re: Is JavaScript truly a functional language? VIEW POST


I think the functional vs non-functional is kind of a spectrum, rather than a binary thing.

There are some features of programming languages that are considered "functional": higher order functions, immutable data structures, recursion + tail call optimization
There are some features that are considered "non-functional", like functions with side effects, mutable data structures etc.

Some languages implement most of the functional features and few non-functional, for example Haskell is a strongly functional language, it does not allow you to mutate state, and side effects are done via monads

On the other side we have languages like C, which are strongly imperative: there are no built-in immutable data structures, higher order function are possible, functions are not first-class citizens (you can't pass a function as an argument, although you can pass a pointer to the function).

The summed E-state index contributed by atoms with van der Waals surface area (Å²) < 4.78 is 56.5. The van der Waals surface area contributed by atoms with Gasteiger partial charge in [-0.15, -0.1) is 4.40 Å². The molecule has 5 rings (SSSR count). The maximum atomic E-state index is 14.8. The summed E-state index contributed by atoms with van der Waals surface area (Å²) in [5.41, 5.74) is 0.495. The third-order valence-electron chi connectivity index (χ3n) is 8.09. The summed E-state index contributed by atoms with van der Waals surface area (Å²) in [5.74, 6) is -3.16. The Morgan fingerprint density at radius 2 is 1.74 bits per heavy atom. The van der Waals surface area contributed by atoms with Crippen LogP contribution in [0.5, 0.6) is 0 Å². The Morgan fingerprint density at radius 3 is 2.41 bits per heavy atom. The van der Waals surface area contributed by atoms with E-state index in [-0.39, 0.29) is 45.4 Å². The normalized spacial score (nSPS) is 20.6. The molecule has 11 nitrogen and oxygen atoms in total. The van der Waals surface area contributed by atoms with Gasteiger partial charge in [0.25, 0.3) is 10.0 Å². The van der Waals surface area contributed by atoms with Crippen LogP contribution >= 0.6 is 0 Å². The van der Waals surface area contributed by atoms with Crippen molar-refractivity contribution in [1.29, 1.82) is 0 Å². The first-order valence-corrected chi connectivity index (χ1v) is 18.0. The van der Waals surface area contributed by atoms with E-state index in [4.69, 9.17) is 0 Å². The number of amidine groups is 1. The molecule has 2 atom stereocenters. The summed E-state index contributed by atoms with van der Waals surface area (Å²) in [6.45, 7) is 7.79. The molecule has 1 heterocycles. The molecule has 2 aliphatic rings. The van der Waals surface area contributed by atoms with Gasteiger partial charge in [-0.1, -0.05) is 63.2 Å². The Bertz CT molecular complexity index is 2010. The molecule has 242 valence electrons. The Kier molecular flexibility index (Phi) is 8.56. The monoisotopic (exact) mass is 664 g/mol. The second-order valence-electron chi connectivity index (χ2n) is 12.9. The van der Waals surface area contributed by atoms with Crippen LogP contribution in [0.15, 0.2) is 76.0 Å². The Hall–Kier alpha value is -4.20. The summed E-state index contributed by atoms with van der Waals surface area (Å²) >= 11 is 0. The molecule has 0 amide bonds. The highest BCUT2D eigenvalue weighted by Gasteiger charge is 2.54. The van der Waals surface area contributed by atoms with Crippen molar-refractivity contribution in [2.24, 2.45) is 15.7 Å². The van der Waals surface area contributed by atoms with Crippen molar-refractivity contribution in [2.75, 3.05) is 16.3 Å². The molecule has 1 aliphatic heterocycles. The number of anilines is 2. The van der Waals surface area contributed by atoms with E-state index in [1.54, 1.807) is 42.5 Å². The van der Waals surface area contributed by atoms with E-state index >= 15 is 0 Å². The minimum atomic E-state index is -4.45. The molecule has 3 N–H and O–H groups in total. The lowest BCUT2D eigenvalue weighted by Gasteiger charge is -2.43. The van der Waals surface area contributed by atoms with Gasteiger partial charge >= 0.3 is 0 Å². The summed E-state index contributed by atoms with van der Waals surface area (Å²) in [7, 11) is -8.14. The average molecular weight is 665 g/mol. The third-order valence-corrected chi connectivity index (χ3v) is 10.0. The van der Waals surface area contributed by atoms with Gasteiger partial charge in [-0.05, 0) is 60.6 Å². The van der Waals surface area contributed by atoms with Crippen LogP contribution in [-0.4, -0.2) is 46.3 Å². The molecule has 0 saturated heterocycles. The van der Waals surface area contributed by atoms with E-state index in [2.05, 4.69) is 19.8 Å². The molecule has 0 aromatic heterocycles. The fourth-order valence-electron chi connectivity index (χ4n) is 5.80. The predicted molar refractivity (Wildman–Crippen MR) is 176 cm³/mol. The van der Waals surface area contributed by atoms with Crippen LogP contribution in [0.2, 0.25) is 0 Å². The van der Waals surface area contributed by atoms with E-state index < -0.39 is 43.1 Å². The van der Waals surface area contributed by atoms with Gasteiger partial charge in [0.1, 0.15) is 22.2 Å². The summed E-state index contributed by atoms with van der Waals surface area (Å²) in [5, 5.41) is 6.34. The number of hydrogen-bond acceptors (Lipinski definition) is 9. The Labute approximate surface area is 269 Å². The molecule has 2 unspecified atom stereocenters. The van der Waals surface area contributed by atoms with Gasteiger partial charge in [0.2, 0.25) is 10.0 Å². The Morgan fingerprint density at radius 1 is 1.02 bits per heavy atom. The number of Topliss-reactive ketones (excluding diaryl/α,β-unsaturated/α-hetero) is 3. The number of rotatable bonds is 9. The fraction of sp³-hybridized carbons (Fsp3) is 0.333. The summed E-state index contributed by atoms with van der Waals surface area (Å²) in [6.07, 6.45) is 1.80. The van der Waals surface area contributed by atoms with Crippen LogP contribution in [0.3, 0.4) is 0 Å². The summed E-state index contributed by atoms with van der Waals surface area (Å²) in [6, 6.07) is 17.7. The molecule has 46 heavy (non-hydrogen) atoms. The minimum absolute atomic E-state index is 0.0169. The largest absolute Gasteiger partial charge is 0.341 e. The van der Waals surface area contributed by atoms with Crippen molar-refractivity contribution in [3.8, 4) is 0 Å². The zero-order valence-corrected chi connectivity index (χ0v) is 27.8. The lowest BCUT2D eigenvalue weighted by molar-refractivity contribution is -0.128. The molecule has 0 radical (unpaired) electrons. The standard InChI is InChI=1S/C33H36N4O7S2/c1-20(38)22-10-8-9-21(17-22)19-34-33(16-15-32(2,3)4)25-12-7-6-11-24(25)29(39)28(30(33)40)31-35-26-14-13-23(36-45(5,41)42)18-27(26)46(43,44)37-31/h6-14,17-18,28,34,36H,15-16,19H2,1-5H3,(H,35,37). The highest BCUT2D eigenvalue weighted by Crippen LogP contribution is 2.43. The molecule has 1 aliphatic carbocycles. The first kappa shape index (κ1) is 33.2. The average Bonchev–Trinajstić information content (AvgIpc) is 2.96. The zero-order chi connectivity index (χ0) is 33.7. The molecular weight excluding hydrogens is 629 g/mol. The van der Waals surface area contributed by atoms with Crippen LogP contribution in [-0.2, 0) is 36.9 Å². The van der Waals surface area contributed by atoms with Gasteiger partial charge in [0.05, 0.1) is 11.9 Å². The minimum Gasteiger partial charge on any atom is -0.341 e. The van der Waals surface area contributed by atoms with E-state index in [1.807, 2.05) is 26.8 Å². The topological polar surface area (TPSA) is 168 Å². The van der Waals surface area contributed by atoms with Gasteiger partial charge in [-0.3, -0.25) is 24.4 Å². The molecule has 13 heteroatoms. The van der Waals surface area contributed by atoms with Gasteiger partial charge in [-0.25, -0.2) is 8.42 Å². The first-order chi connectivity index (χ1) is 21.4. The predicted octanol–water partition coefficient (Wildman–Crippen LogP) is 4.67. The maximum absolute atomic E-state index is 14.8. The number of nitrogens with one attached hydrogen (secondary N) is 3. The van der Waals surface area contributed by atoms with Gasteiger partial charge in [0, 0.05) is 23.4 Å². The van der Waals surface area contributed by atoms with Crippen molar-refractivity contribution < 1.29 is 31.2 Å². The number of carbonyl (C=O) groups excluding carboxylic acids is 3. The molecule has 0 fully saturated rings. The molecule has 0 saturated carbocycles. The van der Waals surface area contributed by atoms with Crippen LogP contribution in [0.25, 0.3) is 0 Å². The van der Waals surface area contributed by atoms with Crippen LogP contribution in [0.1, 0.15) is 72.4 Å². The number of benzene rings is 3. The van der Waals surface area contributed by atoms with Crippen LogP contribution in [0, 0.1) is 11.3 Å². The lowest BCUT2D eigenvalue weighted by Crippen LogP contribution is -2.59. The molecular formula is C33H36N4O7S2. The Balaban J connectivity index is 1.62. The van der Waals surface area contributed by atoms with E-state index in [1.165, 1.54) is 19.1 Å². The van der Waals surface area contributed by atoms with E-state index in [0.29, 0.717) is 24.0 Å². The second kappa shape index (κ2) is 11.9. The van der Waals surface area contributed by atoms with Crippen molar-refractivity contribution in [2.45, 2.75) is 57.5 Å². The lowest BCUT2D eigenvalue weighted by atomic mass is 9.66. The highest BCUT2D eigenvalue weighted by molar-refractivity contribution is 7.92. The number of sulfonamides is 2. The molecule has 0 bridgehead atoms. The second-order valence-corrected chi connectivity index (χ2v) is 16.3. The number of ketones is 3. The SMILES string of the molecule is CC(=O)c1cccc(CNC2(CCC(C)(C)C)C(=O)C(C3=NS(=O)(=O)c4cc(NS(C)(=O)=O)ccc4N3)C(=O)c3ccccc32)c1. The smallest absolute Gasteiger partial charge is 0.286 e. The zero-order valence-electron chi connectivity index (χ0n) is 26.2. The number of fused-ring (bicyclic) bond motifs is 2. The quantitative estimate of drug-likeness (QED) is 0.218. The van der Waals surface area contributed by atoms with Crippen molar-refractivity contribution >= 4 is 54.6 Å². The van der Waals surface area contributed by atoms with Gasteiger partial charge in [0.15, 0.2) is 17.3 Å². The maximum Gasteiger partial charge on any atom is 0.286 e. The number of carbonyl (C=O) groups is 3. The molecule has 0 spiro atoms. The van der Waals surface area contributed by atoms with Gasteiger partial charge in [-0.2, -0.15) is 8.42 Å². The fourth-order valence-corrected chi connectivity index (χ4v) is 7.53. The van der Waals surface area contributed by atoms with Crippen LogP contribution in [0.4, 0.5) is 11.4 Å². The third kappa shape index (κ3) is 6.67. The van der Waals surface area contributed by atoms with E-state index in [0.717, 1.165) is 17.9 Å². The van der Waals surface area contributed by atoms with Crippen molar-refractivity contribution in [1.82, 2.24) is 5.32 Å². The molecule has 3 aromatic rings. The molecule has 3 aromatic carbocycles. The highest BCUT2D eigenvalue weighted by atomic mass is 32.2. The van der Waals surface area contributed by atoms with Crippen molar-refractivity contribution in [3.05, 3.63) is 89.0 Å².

So now after this long introduction, the question is where to put JavaScript on this spectrum?
JS has some built-in functional features: high order functions, first-class functions, anonymous functions, etc. At the same time, the built-in data structures like objects and arrays are mutable and you can write imperative code in JS. Therefore I would say that JavaScript allows you to write functional code, but it does not force you to do that (so I would put it closer to "imperative/OO" than "functional" on the spectrum)

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